OKLAHOMA CITY — The Oklahoma House of Representatives passed a revenue bill that would pay for teacher, education support staff and state employee pay raises late Monday night.

It was the first time since 1992 that the House met the three-fourths vote requirement to raise revenue with a vote of 79-19.

The House also passed multiple bills authorizing the raises for teachers, state employees and school support staff.

The measures would increase first-year teacher salaries by just over $5,000. More tenured teachers with higher educational degrees would see a pay increase of well over $8,000. School support staff would see a $1,250 salary hike and state employees would receive an increase of between $750 and $2,000.

House Bill 1010xx is the revenue bill. It would raise the gross production tax on oil and gas drilling from 2 percent to 5 percent for the first three years, add a $1 tax on cigarette packs, increase the gasoline tax by 3 cents per gallon, diesel fuel by 6 cents per gallon and create a $5 per night charge on hotel, lodging and motels with three or more rooms.

The bill is expected to raise at least $447 million in new revenue.

State Rep. Earl Sears, R-Bartlesville, and former Bartlesville residents Reps. Forrest Bennett and Mickey Dollens, both Democrats representing Oklahoma City, voted in favor of the revenue bill. State Reps. Travis Dunlap, R-Bartlesville, and Sean Roberts, R-Hominy voted against the measure.

In total, 51 of 73 Republicans and all 28 Democrats voted for the bipartisan bill.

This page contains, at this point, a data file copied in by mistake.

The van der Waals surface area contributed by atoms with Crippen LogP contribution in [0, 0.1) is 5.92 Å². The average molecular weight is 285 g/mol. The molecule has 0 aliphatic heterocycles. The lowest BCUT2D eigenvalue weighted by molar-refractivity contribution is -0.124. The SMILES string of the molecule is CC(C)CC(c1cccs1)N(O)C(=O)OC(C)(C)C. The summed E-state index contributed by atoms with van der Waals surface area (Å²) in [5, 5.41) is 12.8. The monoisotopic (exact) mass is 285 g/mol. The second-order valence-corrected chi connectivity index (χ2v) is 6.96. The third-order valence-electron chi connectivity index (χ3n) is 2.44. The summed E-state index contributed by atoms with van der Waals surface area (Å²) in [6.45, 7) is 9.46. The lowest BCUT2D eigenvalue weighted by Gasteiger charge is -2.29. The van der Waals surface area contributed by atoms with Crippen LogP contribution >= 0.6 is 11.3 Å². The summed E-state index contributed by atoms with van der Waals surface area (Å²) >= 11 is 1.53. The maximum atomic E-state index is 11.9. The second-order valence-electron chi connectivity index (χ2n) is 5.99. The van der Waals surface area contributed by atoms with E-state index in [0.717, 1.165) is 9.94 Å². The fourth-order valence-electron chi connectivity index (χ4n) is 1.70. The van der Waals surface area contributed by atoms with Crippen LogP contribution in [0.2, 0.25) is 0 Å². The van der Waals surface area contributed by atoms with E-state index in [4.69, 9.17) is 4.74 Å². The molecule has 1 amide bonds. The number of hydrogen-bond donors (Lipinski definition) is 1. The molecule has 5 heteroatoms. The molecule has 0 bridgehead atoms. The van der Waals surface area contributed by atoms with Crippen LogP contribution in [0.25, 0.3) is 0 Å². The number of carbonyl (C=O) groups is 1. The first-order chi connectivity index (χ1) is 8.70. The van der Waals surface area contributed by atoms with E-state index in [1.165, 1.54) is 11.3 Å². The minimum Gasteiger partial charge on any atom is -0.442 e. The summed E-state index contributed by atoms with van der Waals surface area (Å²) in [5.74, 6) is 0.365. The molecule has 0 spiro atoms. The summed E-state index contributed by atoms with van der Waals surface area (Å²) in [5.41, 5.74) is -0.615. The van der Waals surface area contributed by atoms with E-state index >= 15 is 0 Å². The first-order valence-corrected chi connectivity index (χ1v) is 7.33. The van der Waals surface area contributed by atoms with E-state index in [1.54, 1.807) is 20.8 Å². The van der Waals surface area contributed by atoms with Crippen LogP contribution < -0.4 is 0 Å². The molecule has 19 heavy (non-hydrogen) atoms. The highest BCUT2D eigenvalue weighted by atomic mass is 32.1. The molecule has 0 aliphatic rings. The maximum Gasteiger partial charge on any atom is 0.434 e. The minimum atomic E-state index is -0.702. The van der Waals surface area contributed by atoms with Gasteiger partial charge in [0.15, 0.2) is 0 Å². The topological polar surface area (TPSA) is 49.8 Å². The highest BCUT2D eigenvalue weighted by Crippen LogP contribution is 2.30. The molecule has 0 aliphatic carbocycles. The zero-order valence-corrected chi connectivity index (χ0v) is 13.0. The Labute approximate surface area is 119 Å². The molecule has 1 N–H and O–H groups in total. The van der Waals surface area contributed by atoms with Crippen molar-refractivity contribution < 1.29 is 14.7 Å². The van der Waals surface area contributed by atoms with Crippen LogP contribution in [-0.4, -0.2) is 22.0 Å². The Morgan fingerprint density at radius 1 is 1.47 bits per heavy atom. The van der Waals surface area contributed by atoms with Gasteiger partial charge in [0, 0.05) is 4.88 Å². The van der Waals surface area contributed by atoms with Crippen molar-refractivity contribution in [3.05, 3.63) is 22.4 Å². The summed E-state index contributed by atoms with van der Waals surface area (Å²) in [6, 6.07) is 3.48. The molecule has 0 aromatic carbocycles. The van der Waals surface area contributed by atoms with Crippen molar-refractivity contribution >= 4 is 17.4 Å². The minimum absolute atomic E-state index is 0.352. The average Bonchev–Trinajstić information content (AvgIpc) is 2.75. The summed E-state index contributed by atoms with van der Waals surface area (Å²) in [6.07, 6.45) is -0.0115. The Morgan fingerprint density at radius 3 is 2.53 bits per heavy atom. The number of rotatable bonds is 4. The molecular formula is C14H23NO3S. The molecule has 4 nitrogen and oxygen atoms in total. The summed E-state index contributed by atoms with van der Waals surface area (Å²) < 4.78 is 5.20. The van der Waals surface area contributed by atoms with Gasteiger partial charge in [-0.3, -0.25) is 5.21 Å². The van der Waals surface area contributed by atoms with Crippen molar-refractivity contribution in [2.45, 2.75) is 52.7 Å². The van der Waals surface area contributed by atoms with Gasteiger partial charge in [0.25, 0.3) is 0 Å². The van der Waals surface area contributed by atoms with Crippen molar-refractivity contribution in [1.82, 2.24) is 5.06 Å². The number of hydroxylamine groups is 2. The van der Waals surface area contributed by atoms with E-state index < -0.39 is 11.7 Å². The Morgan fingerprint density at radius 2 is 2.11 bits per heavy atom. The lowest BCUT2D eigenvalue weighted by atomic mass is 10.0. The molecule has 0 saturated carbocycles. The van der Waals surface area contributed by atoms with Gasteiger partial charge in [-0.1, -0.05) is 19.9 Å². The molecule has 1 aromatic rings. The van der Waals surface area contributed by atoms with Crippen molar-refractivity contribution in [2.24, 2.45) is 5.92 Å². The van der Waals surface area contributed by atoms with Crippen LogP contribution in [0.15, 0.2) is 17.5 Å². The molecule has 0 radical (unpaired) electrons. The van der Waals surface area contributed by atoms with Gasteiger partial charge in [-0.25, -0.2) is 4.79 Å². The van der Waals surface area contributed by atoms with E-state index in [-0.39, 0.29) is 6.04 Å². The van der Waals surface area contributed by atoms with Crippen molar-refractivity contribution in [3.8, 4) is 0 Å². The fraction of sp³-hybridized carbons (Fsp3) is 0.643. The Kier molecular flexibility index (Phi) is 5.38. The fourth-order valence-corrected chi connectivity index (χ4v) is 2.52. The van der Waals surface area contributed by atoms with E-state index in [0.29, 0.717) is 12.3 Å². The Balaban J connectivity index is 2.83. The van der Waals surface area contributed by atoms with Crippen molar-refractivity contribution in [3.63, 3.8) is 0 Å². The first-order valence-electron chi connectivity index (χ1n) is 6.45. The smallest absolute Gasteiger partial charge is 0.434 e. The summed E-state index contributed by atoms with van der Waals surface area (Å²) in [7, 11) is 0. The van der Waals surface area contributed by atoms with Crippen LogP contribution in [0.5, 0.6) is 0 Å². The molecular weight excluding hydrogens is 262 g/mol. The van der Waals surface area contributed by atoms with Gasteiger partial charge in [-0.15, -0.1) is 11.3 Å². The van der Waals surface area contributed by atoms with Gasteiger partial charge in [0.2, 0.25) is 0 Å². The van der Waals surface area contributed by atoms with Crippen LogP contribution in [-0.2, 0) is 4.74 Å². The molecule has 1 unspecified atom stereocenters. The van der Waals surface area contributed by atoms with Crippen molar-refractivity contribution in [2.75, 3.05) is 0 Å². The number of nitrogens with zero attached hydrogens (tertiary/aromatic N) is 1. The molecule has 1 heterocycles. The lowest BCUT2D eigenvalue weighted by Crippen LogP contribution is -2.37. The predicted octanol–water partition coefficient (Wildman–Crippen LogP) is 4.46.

During the question and answer session before debate began, Roberts said, “What you’ve done today so far as pushing this through in less than three hours notice — it came out at 4 o’clock, the email that had the bill in it, by the time it got printed we had less than an hour to read the bill — how is this different than Washington, D.C. does? You are shoving a massive tax increase on the people of Oklahoma. This is what the did with Obamacare. How is that different than what we are doing here?”

Rep. Kevin Wallace, R-Wellston, responded, ” I trust you’ve read the bill. We are on the second special section of the 56th legislature. You have been been up here as an elected official yourself — just like everybody else in this room — for literally 15 months. You know the situation. You know the needs and the requirements of the state. So this isn’t a rush job that you’ve never seen before.”

Wallace was one of the bill’s authors.

Roberts asked a followup question about making a deal with Democrats for the 5 percent gross production tax. “You came to a 5 percent GPT. What was it that made you come to that point, 5 percent, and not 4.8, 4.5, because for the last 18 months we’ve been up here and there’s been debate all over where it would land on that or to do anything at all because it’s going to hurt the oil industry and jobs that are tied to 22 percent of the economy? How did you come to 5 percent?

Wallace replied: “Negotiation process and the agreement to have votes. I would ask on all the GPT raises if you have voted for any of them.”

Roberts said: “I did put a bill out there that sent it to a vote of the people at 4 percent. So yes, I have done something on that.”